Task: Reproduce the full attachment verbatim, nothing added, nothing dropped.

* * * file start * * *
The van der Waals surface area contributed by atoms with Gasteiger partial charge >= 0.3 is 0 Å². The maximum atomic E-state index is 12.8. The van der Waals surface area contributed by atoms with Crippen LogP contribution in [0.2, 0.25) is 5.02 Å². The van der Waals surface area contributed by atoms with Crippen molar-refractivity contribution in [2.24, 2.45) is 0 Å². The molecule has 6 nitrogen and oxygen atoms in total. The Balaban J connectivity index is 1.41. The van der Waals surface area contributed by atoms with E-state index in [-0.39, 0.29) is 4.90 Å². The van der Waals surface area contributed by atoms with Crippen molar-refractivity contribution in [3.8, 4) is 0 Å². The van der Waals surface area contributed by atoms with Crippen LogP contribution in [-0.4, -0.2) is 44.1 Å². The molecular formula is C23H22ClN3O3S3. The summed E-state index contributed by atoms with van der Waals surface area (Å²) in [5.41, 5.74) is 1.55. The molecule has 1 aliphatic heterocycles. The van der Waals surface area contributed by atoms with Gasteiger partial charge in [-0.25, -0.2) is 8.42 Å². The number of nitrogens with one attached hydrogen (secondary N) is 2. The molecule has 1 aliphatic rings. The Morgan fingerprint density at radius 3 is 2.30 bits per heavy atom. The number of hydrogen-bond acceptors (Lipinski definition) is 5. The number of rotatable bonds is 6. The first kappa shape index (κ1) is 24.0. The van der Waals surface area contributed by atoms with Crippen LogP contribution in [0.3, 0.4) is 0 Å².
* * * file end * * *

The van der Waals surface area contributed by atoms with Gasteiger partial charge >= 0.3 is 0 Å². The maximum atomic E-state index is 12.8. The van der Waals surface area contributed by atoms with Crippen LogP contribution in [0.2, 0.25) is 5.02 Å². The van der Waals surface area contributed by atoms with Crippen molar-refractivity contribution in [2.24, 2.45) is 0 Å². The molecule has 6 nitrogen and oxygen atoms in total. The Balaban J connectivity index is 1.41. The van der Waals surface area contributed by atoms with E-state index in [-0.39, 0.29) is 4.90 Å². The van der Waals surface area contributed by atoms with Crippen molar-refractivity contribution in [3.8, 4) is 0 Å². The van der Waals surface area contributed by atoms with Crippen LogP contribution in [-0.4, -0.2) is 44.1 Å². The molecular formula is C23H22ClN3O3S3. The summed E-state index contributed by atoms with van der Waals surface area (Å²) in [5.41, 5.74) is 1.55. The molecule has 1 aliphatic heterocycles. The van der Waals surface area contributed by atoms with Gasteiger partial charge in [-0.25, -0.2) is 8.42 Å². The number of nitrogens with one attached hydrogen (secondary N) is 2. The molecule has 1 aliphatic rings. The Morgan fingerprint density at radius 3 is 2.30 bits per heavy atom. The number of hydrogen-bond acceptors (Lipinski definition) is 5. The number of rotatable bonds is 6. The first kappa shape index (κ1) is 24.0. The van der Waals surface area contributed by atoms with Crippen LogP contribution in [0.3, 0.4) is 0 Å².